Dr. Perry Alexander

The University of Kansas

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Tabriz - Sarah Chaksad Orchestra

The Sara Chaksad Orchestra is new to me, recommended by Apple Music or AllAboutJazz - I can’t remember. Those are my go-to sources for new jazz music, so I’m certain it’s one of the two. Anyway…

The Sara Chaksad Orchestra is what I would call a non-traditional big band. Yes the trumpets, trombones, saxes and rhythm section are all there, but there’s a bass clarinet, strings, shells (the conch type) and a singer. I love large ensembles like this and Tabriz does not disappoint.

The album is 8 tracks ranging from traditional big band (The Flower) to more outside work (Song of a Lark). My preference leans toward the more traditional, but there’s still quite a bit of experimental work here.

Album opens with Dreamcatcher and a quiet trumpet solo building from a simple line to the full band. Trumpet work is highly lyrical with no pyrotechnics. Vocalist seems to be working in the background as well. Modern big band at its best.

Tabriz is next featuring a classical/latin style guitar. The guitar work is clearly latin, but Tabriz isn’t. Works quite well though.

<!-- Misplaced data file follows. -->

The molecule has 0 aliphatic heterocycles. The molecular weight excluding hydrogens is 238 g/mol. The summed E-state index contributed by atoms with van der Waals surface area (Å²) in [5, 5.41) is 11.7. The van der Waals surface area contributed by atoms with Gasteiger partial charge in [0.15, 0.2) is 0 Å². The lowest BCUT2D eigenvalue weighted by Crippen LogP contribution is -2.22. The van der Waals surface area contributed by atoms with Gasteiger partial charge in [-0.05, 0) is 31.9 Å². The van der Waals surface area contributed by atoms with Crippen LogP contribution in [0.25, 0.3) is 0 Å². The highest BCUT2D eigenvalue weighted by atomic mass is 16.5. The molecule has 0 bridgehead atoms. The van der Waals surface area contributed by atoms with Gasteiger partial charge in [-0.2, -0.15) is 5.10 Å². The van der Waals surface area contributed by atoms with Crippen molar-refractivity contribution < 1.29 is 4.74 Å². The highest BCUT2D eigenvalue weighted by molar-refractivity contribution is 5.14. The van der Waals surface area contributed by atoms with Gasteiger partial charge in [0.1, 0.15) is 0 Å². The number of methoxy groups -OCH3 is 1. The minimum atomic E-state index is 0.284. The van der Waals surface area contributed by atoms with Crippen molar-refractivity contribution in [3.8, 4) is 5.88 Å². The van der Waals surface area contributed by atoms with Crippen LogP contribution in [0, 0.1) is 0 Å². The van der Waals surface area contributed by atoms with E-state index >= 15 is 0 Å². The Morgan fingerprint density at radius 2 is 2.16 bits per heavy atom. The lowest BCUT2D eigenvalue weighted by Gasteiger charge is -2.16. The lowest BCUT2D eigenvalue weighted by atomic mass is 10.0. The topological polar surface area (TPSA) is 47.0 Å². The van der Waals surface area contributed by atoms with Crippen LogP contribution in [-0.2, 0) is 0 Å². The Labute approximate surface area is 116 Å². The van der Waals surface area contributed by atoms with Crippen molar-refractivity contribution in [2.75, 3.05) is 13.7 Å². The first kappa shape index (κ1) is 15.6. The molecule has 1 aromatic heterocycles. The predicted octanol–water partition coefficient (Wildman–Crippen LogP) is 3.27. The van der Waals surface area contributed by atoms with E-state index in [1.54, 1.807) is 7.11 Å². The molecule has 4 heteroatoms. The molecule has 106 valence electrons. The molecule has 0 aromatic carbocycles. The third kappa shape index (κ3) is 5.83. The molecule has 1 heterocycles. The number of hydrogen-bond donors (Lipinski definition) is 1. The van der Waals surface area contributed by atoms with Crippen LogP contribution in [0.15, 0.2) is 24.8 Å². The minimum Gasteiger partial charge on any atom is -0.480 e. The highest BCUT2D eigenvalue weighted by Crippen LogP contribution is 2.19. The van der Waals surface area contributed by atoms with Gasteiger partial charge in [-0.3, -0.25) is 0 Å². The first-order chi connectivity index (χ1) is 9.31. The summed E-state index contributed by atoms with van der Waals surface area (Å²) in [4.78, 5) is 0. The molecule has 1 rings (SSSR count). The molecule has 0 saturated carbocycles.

Home follows in a similar style with the trumpets working as a solid unit. Great sound. Don’t know who leads the trumpet section, but they sound particularly great.

And now for something completely different. Mehamn opens with shells. Can’t recall when I’ve heard shells lately. I’m not a huge fan, but they are used to great effect on this piece. Nice middle eastern feel integrates the shells perfectly.

It’s Too Late takes the energy way down along with the tempo. Nice change of pace while maintaining the feel and integrity of the album. Beautiful vocal work on this track.

The Flower is my favorite track on the album. Remember mention of the bass clarinet? Here it is in spades. Experimental bass clarinet no less. It’s really great. Eventually the band takes over, but the clarinet remains. I hit repeat several times on this one the first time through.

Song of a Lark is not my cup of tea. Starts outside and the band takes over reasonably soon and brings it back. I’m not a fan of free jazz or noise jazz generally, so best not take my feelings too seriously if you do like that kind fo thing.

Album closes with Thankful which kind of sums up my feelings about this discovery. Happy to have found it. Thankful opens quietly featuring the piano. Much different than the earlier tracks. It works.

Tabriz is something my jazz friends should definitely listen to. Great big band work that sticks with tradition, but not too closely.